St. Louis Park is expected to adopt ranked-choice voting for local elections, making the city one of a handful nationally to do so.
The City Council voted unanimously Monday to amend its charter to move to the different method of counting municipal ballots. If council members vote unanimously after a second reading on May 7, ranked-choice voting could become effective in the city by August.
"The only way we're going to find out if it works here is if we're going to try it here," Mayor Jake Spano said before Monday's vote.
The city would become only the third in Minnesota to use ranked-choice voting, after Minneapolis and St. Paul, and the first Minnesota suburb to make the switch. The earliest it could be used would be for municipal elections in November 2019.
Monday's decision could be reversed with a petition signed by at least 2,000 residents opposing ranked-choice voting. The petition would have to be submitted by July 16.
City officials had already taken what many felt was the first step toward ranked-choice voting when they eliminated municipal primary elections last year. Charter Commission members have discussed ranked-choice voting several times since October and officially recommended it last month.
Also known as instant-runoff voting, ranked-choice voting allows voters to cast ballots for more than one candidate and list them in order of preference. Votes are reassigned over several ballots, if necessary, until the candidate with a majority of ballots wins.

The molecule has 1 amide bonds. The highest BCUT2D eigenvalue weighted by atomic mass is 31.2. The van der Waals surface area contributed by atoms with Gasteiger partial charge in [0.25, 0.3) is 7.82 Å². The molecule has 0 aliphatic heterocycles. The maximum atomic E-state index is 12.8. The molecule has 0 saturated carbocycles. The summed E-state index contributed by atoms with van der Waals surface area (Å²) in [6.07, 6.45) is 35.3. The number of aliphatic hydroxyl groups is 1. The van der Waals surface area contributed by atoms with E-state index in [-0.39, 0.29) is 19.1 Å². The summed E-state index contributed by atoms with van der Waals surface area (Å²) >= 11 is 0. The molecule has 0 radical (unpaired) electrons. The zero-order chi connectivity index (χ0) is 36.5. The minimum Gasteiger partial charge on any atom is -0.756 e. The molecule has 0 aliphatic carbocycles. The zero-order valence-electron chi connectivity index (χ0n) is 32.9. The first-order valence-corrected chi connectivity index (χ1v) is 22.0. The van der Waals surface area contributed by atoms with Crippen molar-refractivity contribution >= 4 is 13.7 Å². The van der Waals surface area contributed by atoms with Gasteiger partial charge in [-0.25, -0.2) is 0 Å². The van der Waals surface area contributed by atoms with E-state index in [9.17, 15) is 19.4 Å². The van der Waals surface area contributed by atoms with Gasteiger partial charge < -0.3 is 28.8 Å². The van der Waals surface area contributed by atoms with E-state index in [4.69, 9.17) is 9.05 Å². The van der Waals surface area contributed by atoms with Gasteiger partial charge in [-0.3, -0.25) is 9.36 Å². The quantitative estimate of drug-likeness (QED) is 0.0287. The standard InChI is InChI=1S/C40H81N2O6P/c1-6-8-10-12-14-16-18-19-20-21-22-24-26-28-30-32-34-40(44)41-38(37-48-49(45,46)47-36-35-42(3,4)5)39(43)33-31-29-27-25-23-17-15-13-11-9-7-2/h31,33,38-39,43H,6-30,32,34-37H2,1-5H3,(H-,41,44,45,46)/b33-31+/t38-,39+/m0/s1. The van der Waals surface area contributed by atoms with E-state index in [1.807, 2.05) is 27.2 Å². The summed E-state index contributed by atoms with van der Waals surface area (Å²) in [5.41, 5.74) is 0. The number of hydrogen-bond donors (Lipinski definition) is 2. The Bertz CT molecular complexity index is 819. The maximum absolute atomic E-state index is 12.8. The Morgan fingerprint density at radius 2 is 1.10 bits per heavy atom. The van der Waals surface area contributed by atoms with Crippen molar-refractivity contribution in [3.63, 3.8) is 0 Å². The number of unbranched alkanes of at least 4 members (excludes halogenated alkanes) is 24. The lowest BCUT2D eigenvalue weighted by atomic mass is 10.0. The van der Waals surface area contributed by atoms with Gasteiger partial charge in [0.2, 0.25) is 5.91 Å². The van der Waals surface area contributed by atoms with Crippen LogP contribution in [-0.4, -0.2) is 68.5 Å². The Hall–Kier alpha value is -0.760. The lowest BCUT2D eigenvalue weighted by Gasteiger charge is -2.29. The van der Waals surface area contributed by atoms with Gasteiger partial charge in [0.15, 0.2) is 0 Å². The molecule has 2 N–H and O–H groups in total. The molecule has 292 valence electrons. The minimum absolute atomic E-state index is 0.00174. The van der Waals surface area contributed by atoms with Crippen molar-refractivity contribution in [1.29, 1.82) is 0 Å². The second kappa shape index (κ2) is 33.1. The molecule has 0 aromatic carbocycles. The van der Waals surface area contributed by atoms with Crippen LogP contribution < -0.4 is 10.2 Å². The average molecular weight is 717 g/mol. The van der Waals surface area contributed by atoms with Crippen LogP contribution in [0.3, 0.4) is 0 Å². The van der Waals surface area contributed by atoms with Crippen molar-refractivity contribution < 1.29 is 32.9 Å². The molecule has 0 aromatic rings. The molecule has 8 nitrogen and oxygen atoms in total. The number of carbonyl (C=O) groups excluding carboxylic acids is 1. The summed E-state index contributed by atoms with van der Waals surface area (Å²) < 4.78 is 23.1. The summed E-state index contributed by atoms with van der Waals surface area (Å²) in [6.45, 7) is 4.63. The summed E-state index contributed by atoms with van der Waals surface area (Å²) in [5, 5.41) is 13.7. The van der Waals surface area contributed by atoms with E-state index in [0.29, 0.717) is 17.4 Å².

Much of the discussion at Monday's meeting centered on how ranked-choice voting could increase diversity in the candidate pool and improve racial representation on the City Council, where all current members are white.
Spano said his vote came down to the effect the voting method could have in creating a council that more closely represents the city's makeup.
"This issue for me is one about this city's position … on this issue of race and having representation at this table that represents our community," he said.
Before their vote, council members took about an hour of public testimony, nearly all of it in support of making the switch.
"If voters realize that whomever is elected will truly win with majority support, I think more voters will participate in the process and more people will run for office," St. Louis Park resident Elaine Savick told the council.
Supporters applauded and exchanged hugs after the vote.
"I'm pleased that St. Louis Park is willing to make an investment in improving electoral reform and improving democracy," said Deb Brinkman, president of the local branch of the League of Women Voters.